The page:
Day in astronomy
In astronomy, the word day has as many as three specific meanings:
A solar day is the time that a celestial body requires to present the same face toward the sun, or toward its own star in the case of an extrasolar planet. On Earth the solar day is 24 hours, or 86,400 SI seconds.
A synodic day is the time that a celestial body requires to present the same face toward its own particular primary. For planets and dwarf planets in orbit around the sun, the synodic day and the solar day are the same. For moons, the synodic day is the day between "rises" of a moon's primary in that moon's sky.
A celestial body in tidal lock with its primary does not have a synodic day.
Day in the Bible
The Bible defines the word day (Hebrew: יֹ֔ום, yowm) most clearly by the context of its use in Genesis 1 . In Genesis 1, the word day appears six times, preceded by the phrase "evening and morning," clearly indicating a solar day.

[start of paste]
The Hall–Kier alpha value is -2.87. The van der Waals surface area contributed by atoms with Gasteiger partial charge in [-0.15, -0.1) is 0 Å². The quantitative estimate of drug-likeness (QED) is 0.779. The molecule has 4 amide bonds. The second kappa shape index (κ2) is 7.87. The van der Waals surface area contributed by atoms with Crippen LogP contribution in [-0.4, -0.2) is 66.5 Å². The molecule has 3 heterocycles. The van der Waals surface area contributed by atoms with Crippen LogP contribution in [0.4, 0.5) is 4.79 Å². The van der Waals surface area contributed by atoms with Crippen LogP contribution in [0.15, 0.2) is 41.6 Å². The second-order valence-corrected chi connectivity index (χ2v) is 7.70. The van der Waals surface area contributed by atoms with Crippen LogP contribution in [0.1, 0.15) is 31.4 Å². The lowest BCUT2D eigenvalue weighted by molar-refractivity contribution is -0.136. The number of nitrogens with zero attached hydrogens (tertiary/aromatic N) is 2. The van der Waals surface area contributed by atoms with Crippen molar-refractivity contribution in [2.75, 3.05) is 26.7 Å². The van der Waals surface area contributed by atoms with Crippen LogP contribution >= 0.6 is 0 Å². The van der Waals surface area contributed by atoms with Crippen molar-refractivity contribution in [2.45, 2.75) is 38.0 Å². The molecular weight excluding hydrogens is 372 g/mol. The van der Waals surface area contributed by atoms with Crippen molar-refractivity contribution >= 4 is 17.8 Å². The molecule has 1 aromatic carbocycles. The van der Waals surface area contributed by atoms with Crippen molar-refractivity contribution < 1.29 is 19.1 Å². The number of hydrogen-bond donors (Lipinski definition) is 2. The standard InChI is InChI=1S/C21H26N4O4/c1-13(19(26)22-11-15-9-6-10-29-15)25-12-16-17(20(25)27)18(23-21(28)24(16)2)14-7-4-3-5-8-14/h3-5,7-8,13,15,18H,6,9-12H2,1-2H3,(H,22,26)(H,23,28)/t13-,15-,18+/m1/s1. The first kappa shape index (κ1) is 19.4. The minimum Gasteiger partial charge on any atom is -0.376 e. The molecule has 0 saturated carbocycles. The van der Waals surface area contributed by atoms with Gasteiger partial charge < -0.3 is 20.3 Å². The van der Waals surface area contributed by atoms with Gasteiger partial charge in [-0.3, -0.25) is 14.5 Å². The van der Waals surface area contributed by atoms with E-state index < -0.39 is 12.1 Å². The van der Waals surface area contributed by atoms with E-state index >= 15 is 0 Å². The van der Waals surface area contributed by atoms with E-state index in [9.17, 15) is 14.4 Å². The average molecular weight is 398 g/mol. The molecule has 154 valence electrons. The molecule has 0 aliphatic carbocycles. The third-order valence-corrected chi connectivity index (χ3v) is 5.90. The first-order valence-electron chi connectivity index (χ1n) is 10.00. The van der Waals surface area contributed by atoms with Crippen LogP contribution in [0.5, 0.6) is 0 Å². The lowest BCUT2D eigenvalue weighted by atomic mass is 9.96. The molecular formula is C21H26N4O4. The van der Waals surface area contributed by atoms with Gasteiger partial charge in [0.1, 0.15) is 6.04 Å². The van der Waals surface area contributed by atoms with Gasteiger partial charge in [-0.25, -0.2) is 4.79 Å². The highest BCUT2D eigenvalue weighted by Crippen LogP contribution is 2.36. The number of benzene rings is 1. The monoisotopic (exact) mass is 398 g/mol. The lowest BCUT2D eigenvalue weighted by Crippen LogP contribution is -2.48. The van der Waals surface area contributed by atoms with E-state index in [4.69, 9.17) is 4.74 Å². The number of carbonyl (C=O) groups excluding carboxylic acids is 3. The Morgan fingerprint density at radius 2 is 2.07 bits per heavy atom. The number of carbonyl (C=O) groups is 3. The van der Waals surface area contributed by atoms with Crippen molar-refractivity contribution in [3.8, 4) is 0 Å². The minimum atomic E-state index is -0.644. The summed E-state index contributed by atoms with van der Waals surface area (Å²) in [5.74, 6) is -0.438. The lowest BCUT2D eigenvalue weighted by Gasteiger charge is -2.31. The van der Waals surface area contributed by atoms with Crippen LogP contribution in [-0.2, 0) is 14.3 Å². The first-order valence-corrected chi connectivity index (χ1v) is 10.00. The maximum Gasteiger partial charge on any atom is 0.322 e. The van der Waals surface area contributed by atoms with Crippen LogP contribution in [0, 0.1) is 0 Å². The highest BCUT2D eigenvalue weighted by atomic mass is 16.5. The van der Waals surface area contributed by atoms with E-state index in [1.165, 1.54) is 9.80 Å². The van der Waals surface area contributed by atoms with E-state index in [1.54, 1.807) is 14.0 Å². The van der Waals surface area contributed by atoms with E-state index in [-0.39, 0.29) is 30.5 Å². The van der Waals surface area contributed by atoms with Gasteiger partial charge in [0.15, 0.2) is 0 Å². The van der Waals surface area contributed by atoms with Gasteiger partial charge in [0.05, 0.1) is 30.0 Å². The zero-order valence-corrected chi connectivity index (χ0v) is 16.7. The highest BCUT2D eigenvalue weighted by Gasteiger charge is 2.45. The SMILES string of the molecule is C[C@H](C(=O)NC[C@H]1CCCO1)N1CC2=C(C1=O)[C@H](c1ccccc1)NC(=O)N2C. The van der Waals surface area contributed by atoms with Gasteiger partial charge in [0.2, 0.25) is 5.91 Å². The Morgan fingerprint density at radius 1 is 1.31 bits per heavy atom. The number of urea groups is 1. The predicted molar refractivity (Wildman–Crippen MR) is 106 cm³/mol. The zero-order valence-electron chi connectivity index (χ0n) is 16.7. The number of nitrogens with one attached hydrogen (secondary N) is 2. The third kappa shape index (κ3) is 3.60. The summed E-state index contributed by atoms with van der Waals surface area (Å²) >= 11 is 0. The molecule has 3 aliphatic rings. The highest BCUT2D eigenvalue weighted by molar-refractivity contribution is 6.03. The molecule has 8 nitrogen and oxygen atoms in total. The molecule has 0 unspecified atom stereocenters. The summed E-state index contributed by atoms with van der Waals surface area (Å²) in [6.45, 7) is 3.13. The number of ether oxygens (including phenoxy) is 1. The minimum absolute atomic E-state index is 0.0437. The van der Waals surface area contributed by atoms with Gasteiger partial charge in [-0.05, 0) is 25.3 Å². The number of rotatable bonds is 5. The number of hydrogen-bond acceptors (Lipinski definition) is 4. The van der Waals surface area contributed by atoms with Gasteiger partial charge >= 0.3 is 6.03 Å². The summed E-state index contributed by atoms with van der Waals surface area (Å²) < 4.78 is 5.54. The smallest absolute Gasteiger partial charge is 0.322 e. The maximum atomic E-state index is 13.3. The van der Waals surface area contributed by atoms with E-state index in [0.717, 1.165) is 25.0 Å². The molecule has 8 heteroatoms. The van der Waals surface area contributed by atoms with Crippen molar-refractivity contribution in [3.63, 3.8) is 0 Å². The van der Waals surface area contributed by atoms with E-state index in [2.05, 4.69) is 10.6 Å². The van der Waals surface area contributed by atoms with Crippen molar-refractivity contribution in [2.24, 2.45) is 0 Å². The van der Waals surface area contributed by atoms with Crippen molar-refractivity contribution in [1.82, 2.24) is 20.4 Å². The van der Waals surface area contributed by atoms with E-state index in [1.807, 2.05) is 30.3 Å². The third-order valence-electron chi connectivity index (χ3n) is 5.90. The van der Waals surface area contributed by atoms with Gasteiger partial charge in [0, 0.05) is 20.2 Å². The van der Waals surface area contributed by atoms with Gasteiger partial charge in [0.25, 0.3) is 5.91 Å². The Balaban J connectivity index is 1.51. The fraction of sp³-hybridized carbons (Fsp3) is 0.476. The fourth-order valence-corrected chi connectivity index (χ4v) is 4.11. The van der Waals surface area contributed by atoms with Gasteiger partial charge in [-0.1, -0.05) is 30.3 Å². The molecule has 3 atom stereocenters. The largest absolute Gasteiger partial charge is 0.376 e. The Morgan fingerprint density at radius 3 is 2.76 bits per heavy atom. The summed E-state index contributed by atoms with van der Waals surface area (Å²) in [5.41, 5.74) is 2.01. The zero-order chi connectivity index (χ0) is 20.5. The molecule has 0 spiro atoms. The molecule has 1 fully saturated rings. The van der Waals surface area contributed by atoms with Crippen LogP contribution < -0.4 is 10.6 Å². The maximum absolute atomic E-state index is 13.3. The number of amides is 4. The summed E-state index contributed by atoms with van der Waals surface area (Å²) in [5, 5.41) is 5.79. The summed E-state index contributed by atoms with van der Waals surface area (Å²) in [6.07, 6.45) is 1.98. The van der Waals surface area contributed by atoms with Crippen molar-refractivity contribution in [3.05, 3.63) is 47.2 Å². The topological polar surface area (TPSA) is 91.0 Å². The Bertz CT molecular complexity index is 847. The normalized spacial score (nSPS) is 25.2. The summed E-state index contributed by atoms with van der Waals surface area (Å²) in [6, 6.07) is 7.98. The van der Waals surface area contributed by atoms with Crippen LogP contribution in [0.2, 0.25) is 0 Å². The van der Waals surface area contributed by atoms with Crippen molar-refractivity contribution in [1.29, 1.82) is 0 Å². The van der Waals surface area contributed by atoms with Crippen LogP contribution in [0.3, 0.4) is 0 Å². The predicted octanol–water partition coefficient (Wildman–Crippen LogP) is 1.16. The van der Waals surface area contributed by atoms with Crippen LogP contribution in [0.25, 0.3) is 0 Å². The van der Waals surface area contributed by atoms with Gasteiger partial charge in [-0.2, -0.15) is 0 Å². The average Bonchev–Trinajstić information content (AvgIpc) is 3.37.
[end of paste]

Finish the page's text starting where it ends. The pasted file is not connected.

Outside of Genesis, the word day appears more than four hundred times, and never means anything other than an ordinary day. See Days of creation#Variable Meanings and Days of creation#Uses Outside of Genesis for further details.
The day-age controversy
Progressive creationism, in an attempt to compromise Scripture with geological uniformitarianism and evolution, states that each of the "days" in Genesis 1 were actually great ages of the earth. This interpretation fails for a number of reasons. The most salient reason is that Genesis tells us that plants were created on Day 3, while the sun and moon were created on Day 4. While plants might survive one solar day without light, they would not survive for millions of years without light. Nor does progressive creationism say where the light of the first "day" of Genesis 1 came from. (In addition, most uniformitarians insist that the sun existed before the earth, and in fact date the sun primarily by adding a few hundreds of thousands of years to their value for the age of the earth.)